It took more than 100 animators and them to be re-trained in animation for the film. It shows. The film is beautifully ‘painted’ in the style of the Master himself. Each frame could very much be something Van Gogh himself might have painted. The segments in the farm fields and the colours used are reminiscent of Van Gogh’s most famous paintings.
Audiences should be familiar with the particularities of Van Gogh’s life. Among these facts are his suicide, his stay at a mental asylum, his cutting off of his ear in Arles and his relationship with his brother Theo. LOVING VINCENT reveals more of the facts and details with some doubt given on the reasons behind Van Gogh’s death. But many will not know that he wrapped the severed ear as a present to given to a whore or that Theo paid for most of Vincent’s art materials and lived poorly as a result.
All the incidents surrounding Van Gogh’s death are revealed through the excuse of the delivery of one last letter Vincent apparently wrote to his brother Theo. This letter was undelivered by the postman Joseph Roulin (Chis O’Dowd), so he commission his son Armand (Douglas Booth), a hard drinker and scrapper to do the job He reluctantly does. When he discovers that Theo is also dead, he finds the good doctor who was Van Gogh’s good friend and mentor to give the letter to. He then finds out the truth behind Van Gogh’s death.
Directors Dorota Kobiela and Hugh Welchman play their film like an investigational whodunit. One segment has Armand explained that Van Gogh could not have shot himself in the stomach due to the impossibility of the gun’s angle. Why too would Vincent ask for art supplies the next day from his brother if he was to commit suicide? Doubts are also put about on Van Gogh’s flirting with whores and also at one point possible homosexuality at a possible gay encounter with the teen village idiot.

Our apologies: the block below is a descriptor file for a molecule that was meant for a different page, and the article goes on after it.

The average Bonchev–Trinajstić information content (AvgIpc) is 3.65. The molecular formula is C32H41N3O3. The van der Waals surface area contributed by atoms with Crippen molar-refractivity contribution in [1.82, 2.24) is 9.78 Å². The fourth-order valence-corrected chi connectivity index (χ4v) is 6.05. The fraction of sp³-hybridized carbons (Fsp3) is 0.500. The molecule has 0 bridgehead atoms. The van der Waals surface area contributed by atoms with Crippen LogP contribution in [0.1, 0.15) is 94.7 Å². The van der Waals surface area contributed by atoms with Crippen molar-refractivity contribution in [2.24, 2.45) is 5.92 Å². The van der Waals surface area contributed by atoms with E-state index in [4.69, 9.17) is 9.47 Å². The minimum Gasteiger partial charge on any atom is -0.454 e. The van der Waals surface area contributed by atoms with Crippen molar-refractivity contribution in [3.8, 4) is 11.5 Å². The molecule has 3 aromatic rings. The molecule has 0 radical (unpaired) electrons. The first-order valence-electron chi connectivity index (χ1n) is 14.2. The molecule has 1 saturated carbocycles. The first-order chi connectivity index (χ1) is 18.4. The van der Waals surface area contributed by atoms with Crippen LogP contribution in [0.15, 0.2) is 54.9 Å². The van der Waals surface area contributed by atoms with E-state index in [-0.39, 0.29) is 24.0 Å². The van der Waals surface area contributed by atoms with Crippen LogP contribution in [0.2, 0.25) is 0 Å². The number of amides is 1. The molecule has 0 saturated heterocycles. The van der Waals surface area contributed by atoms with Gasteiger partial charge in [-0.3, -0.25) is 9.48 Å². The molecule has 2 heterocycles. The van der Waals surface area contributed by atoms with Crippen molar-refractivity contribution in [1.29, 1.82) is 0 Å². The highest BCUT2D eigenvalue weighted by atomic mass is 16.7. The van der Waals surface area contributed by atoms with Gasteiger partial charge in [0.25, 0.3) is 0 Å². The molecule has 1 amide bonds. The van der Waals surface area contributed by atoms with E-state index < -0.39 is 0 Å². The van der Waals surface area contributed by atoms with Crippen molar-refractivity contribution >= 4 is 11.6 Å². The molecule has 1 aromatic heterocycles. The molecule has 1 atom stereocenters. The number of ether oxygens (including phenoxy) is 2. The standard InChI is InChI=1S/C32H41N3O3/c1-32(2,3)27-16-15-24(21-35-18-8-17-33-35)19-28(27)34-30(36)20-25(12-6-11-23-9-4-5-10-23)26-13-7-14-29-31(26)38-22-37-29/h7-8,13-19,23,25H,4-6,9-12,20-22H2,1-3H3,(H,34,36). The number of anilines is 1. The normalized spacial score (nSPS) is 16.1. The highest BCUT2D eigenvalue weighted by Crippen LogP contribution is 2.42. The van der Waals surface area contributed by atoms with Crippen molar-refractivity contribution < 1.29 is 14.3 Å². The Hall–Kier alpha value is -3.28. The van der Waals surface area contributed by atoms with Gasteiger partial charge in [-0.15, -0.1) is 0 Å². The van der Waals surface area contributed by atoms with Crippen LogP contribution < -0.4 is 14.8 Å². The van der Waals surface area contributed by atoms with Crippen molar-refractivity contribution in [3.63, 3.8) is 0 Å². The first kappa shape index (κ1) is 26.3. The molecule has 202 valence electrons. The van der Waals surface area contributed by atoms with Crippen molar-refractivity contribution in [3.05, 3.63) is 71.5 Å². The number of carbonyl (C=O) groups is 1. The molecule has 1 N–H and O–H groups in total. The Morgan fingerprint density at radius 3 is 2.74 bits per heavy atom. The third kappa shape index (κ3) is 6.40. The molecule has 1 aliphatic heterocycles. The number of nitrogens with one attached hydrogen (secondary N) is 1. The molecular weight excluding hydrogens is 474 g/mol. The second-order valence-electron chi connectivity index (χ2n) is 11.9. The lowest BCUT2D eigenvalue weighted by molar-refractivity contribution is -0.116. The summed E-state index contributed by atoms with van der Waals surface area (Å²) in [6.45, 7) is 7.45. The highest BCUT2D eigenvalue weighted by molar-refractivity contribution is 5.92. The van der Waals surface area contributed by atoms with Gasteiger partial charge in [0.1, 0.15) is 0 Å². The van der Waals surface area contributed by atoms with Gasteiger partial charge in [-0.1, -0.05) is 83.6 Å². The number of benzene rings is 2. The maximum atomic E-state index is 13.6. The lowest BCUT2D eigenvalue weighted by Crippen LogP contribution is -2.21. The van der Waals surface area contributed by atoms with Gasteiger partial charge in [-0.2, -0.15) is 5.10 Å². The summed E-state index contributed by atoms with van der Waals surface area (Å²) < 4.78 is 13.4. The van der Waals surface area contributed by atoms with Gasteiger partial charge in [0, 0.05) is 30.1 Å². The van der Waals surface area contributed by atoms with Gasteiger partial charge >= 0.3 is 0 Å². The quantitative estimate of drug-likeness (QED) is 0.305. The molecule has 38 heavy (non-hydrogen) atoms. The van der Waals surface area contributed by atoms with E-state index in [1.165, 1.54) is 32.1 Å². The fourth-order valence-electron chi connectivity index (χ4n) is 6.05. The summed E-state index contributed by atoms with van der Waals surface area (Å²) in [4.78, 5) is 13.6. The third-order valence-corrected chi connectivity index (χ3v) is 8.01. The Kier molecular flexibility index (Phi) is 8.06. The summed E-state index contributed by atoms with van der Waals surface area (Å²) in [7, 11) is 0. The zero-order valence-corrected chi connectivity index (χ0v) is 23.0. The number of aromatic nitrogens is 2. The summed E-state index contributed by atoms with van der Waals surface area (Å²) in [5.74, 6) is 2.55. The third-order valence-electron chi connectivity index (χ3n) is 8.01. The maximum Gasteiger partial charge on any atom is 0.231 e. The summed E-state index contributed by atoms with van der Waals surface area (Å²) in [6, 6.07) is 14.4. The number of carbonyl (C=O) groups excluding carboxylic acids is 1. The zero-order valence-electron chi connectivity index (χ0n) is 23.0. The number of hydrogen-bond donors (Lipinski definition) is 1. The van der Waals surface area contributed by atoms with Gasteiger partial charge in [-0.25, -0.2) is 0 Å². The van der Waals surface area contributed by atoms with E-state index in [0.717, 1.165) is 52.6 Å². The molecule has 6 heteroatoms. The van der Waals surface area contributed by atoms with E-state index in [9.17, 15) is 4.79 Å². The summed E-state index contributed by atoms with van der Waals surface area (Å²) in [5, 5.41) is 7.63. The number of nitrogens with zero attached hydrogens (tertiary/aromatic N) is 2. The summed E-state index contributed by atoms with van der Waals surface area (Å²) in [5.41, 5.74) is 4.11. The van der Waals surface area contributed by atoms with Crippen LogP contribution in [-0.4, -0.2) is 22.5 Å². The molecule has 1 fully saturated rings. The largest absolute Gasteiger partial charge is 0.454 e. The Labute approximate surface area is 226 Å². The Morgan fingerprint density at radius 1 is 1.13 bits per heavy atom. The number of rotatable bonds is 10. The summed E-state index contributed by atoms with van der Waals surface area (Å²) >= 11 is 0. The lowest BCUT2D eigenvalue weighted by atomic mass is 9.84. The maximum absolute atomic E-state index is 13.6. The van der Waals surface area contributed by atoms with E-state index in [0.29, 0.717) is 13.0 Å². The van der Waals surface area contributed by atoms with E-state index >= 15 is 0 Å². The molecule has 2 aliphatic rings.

The film could do with a bit of humour even though the subject matter is serious. I cannot recall a single bout of humour in the film. The film also does not justify Armand’s motivation into wanting to know the truth of Vn Gogh’s death. He does say at one point in he film: “I want to do more for the artist,” but why he feels that way is never dealt with.
But not all of the artist’s bad points are highlighted in a film that is affectionally called LOVING VINCENT, though moments that highlight the artists work are rare. Van Gogh’s dream of showing the world that a nobody like him could have the world remember him forever is inspirational. The film’s romanticizing of his death as a short cut to heaven instead of the slower route of a normal death is cute.
The coloured hand painted animation is well worth the price of the admission ticket of LOVING VINCENT, despite the events of its intriguing premise unfolding stoically.
LUCKY (USA 2017) ***1/2
Directed John Carroll Lynch
Harry Dean Stanton plays the character of LUCKY of the film title in a film that audiences recognize could be the real Harry Dean Stanton. LUCKY is the nickname the ex-navy man earned after being designated the cook in the Navy while others were sent to fight and die during the War. Lucky is 90, bitter, alone (but not lonely as he has a routine of chores to do each day), cynical, sickness free, and smokes a lot.
The audience sees Lucky doing the same things daily - visiting the grocery store with the Mexican cashier to get his cigarettes; having some drinks at the bar; having coffee at his dual diner; and watching his favourite quiz show - but with different reactions. The soundtrack replays the tune of “Old River Valley’ on a harmonica.